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Winnipeg Jets' Evander Kane (L) battles for the puck with New York Islanders' Travis Hamonic during the first period of their NHL hockey game in Winnipeg December 20, 2011. REUTERS/Fred Greenslade (Fred Greenslade/Reuters)
Winnipeg Jets' Evander Kane (L) battles for the puck with New York Islanders' Travis Hamonic during the first period of their NHL hockey game in Winnipeg December 20, 2011. REUTERS/Fred Greenslade (Fred Greenslade/Reuters)

Jets come up short against Islanders Add to ...

The Winnipeg Jets had one more chance Tuesday to crawl into a playoff spot. All they had to do was beat the New York Islanders, one of the worst teams in the NHL, at the MTS Centre where the Jets have won six out eight games this month.

But once again the Jets came up short, losing 3-2 in a shoot out in a poorly played showing that Winnipeg never really deserved to win. The one point the Jets got from the game gives them 35 and leaves Winnipeg stuck in ninth with Washington and Buffalo.

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“It was one point where we could have used two,” Winnipeg coach Claude Noel said after the game.

Winnipeg had seen all this before. Last week just before facing Washington at the MTS Centre the Jets were also in ninth place, just one point out of a playoff position in the Eastern Conference. Before that game many Jet players and Noel talked about watching the standings and the importance of claiming eighth spot. They lost 1-0.

This time there was little talk before the game about moving into eighth place or the standings in general. And maybe a lesson was learned.

Nonetheless, it was the Islanders who came out looking like they wanted a playoff spot, not the Jets.

Noel had fretted before the game about his players looking past New York and feeling overconfident. He had good reason to be concerned. Although they are mired near the bottom of the standings, the Islanders had been showing signs of life lately, going 4-1-1 in their last six road games and arriving in Winnipeg having beaten Minnesota 2-1 in a shoot out in Minneapolis.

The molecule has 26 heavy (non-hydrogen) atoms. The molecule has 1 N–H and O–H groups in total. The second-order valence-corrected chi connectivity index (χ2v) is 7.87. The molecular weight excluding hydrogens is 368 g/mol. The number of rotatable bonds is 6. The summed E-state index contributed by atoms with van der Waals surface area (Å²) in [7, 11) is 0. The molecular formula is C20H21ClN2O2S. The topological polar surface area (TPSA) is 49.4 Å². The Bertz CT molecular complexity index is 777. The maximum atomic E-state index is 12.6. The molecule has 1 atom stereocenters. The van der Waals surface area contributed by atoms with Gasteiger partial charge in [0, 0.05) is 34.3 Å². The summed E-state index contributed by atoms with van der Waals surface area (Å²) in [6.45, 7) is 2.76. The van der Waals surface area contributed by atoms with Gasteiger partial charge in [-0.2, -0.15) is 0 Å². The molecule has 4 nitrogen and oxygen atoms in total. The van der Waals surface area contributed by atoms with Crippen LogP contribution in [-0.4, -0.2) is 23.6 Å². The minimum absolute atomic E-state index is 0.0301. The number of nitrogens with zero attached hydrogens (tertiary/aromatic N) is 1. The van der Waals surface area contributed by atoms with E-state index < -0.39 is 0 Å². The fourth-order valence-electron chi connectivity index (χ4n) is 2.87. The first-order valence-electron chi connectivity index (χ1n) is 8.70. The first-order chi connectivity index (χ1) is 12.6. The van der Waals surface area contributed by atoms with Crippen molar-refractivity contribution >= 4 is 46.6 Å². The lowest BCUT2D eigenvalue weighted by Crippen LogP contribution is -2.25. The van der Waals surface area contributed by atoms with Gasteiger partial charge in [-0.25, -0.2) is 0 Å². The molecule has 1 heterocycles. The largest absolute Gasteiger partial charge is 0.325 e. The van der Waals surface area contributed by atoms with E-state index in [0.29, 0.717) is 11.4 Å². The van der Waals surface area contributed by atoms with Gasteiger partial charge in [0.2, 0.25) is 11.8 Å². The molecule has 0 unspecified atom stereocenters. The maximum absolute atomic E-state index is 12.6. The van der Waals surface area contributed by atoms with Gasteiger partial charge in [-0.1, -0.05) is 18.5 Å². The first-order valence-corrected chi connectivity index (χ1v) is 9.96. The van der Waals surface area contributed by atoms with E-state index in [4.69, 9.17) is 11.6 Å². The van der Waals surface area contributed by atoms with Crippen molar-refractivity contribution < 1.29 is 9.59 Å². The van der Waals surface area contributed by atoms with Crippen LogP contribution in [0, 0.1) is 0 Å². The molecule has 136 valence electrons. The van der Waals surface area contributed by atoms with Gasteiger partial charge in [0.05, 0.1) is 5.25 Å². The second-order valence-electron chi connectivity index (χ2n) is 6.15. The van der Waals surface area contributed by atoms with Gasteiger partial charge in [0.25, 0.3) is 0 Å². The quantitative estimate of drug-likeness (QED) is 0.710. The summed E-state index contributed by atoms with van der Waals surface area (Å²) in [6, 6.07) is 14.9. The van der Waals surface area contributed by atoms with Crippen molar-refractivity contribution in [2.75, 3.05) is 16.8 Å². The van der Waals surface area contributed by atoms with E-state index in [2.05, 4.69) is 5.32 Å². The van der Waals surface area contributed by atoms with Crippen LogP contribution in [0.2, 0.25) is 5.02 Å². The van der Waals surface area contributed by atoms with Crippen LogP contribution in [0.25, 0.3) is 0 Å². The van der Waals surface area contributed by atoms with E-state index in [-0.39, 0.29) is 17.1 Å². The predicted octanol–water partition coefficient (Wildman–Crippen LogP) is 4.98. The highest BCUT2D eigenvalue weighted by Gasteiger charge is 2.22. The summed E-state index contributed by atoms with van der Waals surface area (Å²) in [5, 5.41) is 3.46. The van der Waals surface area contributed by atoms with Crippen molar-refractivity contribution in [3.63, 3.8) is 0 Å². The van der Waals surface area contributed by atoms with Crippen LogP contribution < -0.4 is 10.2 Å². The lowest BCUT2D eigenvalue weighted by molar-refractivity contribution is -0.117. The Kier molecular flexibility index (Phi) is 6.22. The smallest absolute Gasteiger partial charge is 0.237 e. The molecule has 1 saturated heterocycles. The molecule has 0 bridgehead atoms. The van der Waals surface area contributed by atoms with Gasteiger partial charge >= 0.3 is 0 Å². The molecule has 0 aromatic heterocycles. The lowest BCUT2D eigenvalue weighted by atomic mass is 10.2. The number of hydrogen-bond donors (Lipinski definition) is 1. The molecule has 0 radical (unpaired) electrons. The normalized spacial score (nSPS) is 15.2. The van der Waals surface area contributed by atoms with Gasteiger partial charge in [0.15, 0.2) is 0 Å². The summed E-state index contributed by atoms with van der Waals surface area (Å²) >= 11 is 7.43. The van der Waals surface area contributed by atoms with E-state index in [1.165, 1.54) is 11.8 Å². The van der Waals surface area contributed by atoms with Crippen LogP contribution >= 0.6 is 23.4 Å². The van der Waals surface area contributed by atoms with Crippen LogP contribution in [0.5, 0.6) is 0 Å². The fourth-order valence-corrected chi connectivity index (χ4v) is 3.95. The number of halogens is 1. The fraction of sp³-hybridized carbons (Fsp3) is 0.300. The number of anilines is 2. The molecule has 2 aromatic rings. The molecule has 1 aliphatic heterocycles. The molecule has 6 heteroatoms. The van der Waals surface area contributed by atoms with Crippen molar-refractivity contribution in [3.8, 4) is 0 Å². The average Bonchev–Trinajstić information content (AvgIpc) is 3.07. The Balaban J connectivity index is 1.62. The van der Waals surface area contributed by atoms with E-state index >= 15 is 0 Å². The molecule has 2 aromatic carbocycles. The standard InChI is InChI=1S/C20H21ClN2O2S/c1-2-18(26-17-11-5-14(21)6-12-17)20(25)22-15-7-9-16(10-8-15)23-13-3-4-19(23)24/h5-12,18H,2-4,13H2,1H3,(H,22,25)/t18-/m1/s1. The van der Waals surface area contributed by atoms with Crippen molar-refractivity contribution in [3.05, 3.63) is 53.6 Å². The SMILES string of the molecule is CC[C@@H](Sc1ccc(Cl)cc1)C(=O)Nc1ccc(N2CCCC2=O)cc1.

New York is still basically a one-line team, consisting of John Tavares, Matt Mouslon and PA Parenteau. But that one line is potent and accounts for nearly half of New York’s goals this season.

On Tuesday they showed why. The trio opened the scoring with a series of sharp passes from Tavares to Moulson to Parenteau who snapped a quick shot past Jet goalie Ondrej Pavelec.

The Islanders probably could have had four more goals in the first period if it wasn’t for Pavelec. He made 12 saves before the game was 20-minutes old including several on point blank shots and near breakaways.

“Pavelec was real good,” Noel said afterward. “I thought he really helped us. We can thank him for the point.”

The Winnipeg goaltender lamented his teammates play afterward, saying they threw the puck away too much and failed to create traffic in front of the New York net. “It was a tough loss, but tomorrow is another day,” Pavelec said. As for the shoot out: “it’s part of the game.”

Other than Pavelec, the rest of the Jets looked sloppy through much of the early going but managed to come together with two minutes remaining in the first period. Nik Antropov won a face off in the Islander zone and slid the puck back to defenceman Johnny Oduya. He fired a long shot from the point that Antropov deflected by Islander goalie Al Montoya.